President Donald Trump has missed a deadline imposed by a bipartisan group of senators to identify the killers of Washington Post columnist Jamal Khashoggi and to determine if the U.S. should impose sanctions on them.
“Consistent with the previous Administration’s position and the constitutional separation of powers, the President maintains his discretion to decline to act on congressional committee requests when appropriate,” a senior administration official said Friday.
The group of lawmakers, led by Sens. Bob Menendez (D-N.J.), Lindsey Graham (R-S.C.), Patrick Leahy (D-Vt.) and former Senator Bob Corker (R-Tenn), last October in a letter ordered the president to identify the people behind Khashoggi’s death within 120 days and decide whether to impose sanctions on the killers.
The letter was brought under the Global Magnitsky Act.
Last year, CIA intelligence overwhelmingly implicated Saudi Crown Prince Mohammed bin Salman in the plot to kill Khashoggi, who had criticized the crown prince and members of the royal family. Khashoggi was living in exile in the United States.
Salman in 2017 also threatened that he would use “a bullet” on Khashoggi if he didn’t return to Saudi Arabia and stop criticizing the country’s government, the New York Times on Thursday.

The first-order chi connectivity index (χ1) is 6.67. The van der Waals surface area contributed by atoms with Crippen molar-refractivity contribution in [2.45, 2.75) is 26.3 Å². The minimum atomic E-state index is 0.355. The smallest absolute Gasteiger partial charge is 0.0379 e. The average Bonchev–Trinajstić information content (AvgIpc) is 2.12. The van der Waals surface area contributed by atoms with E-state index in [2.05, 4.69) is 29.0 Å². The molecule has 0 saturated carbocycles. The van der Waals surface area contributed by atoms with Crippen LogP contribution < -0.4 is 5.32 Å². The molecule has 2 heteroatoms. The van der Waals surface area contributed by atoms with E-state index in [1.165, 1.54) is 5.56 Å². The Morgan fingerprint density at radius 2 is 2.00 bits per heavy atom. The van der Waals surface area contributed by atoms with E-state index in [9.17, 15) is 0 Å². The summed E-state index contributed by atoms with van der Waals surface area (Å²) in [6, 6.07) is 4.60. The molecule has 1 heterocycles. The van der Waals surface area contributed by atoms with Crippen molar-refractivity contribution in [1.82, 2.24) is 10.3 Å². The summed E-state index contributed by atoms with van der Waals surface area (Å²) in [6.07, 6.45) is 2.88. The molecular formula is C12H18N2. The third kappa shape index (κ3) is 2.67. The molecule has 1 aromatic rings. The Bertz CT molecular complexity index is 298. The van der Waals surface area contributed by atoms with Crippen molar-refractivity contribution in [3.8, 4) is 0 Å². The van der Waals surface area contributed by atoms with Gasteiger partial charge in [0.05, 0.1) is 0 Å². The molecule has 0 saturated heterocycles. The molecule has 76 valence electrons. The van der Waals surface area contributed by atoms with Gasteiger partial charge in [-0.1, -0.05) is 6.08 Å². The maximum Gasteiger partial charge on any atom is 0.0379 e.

Saudi Minister of State for Foreign Affairs Adel al-Jubeir on Friday would not comment on the Times report, saying that he cannot comment on articles “based on anonymous sources.”
Jubeir, however, maintained that the crown prince was not involved in Khashoggi’s killing.
“We know that the crown prince did not order this, we know it was a rogue operation,” he said during a visit in Washington D.C.
The senior Trump administration official said that the U.S. “was the first country to take significant measures, including visa actions and sanctions under the Global Magnitsky Act, against those responsible for this heinous act.”
The official added that the State Department regularly updates Congress on the status of actions related to Khashoggi’s killing.
“The U.S. government will continue to consult with Congress and work to hold accountable those responsible for Jamal Khashoggi’s killing,” the official said.
Menendez spokesperson Juan Pachon criticized the administration’s position, saying “the law is clear” and “requires a determination and report in response to the letter we sent with Corker.”
“The President has no discretion here. He’s either complying with the law or breaking it,” he said.
Ben Schreckinger contributed to this report.
Article originally published on POLITICO Magazine
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